The Civilian Office of Police Accountability has released more than three dozen videos related to the Thanksgiving arrest of Bernard Kersh — the schizophrenic man who, police say, spat in an officer’s face before he was body-slammed to the pavement.
COPA released 37 videos — taken from nearby surveillance cameras, officers’ body-worn and dashboard cameras, among others — that show two plainclothes officers approaching Kersh as he stood in a bus shelter at 79th Street and Cottage Grove Avenue.
The officers remove Kersh from the bus shelter and hold him against the side of their police SUV for several minutes. One officer takes a bottle from Kersh and places it on ground before returning to the driver’s seat of the SUV. An accompanying report also released said it was a bottle of vodka.
After a few moments, the officer returns and appears to take the bottle further away from Kersh.
Though he was still being restrained, Kersh tries to go after the officer who picked up the bottle and returned to the driver’s seat. Kersh then turns and quickly moves his head toward the other officer, who recoils and body-slams Kersh to the pavement.
In another video, a witness, upset at the officer’s use of an “emergency takedown,” can be heard telling a sergeant: “The man spit in his face. Yeah? So what?”
Within minutes, several more patrol vehicles and an ambulance respond to the intersection. Kersh remains motionless on the street. A field training officer eventually picks up Kersh and puts him in the back of his police SUV.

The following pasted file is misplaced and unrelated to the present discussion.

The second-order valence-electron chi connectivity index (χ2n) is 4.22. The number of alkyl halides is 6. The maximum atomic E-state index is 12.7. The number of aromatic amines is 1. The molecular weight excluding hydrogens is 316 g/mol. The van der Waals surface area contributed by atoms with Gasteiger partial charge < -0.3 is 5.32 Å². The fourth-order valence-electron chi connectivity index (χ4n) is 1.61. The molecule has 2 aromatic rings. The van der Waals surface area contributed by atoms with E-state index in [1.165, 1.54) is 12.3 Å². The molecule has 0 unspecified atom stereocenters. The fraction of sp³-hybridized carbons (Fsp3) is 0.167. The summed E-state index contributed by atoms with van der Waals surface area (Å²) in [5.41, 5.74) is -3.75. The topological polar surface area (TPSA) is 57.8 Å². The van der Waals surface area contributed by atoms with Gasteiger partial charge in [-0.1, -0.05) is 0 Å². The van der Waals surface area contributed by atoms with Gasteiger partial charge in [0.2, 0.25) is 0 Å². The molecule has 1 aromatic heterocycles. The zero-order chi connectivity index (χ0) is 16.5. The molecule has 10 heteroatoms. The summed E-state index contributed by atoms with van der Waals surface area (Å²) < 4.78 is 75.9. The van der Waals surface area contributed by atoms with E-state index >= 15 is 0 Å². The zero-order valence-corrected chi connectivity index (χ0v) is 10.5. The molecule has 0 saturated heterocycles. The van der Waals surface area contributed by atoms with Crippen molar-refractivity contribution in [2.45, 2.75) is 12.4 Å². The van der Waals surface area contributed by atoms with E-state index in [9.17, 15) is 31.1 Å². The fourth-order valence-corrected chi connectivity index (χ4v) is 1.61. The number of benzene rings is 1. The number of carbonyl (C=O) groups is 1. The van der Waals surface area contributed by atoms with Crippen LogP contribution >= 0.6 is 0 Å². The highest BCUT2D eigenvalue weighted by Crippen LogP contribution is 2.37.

After a few minutes in the back of the police SUV, Kersh begins talking again, saying “I didn’t take s—-” when asked if he’d been drinking.
The field training officer tells one of his colleagues to “Let Sarge know he’s highly intoxicated, but he is conscious.”
The field training officer tells the body-slamming officer’s partner and an EMT that “the only reason” to take Kersh to the hospital would be to perform a blood draw.
“You don’t want your partner getting a package,” the field training officer says, referencing the potential transmission of disease by Kersh’s spit.
The field training officer and his partner then drive Kersh to the University of Chicago Medical Center. On his way inside, Kersh threatens to fight the officers.
The officer who threw Kersh to the ground and his partner have been stripped of their police powers while COPA investigates the use of force.
Kersh, who has schizophrenia, was initially charged with aggravated battery of a peace officer, misdemeanor counts of assault and resisting arrest, as well as a count of drinking alcohol in public.
After those charges were filed, Kersh’s bail was set at $5,000, though he was unable to post the money required for his release from jail because of a hold ordered by the Illinois Department of Corrections.
Local activists, including the Rev. Jesse Jackson, were outspoken in their support of Kersh and the IDOC eventually lifted the hold and Kersh was released on bond Dec. 6.
“He should be at the hospital, not [in] a jail cell,” Jackson said last year.
Earlier this month, Kersh was indicted on four counts of aggravated battery to a police officer, court records show.
Last week, Kersh was arrested in the South Loop and charged with battery and theft after he allegedly stole a bouquet of flowers and a bottle of tequila from a supermarket. His bail in that case was set at $5,000. However, his bond in previous case was revoked and Kersh is now being held at the Cook County Jail.
“Bernard Kersh is diagnosed with schizophrenia, he’s got mental health issues that need to be addressed,” said Andrew M. Stroth, an attorney for Kersh. “The Cook County Jail is not the proper venue for a diagnosed schizophrenic who’s been damaged by the police.”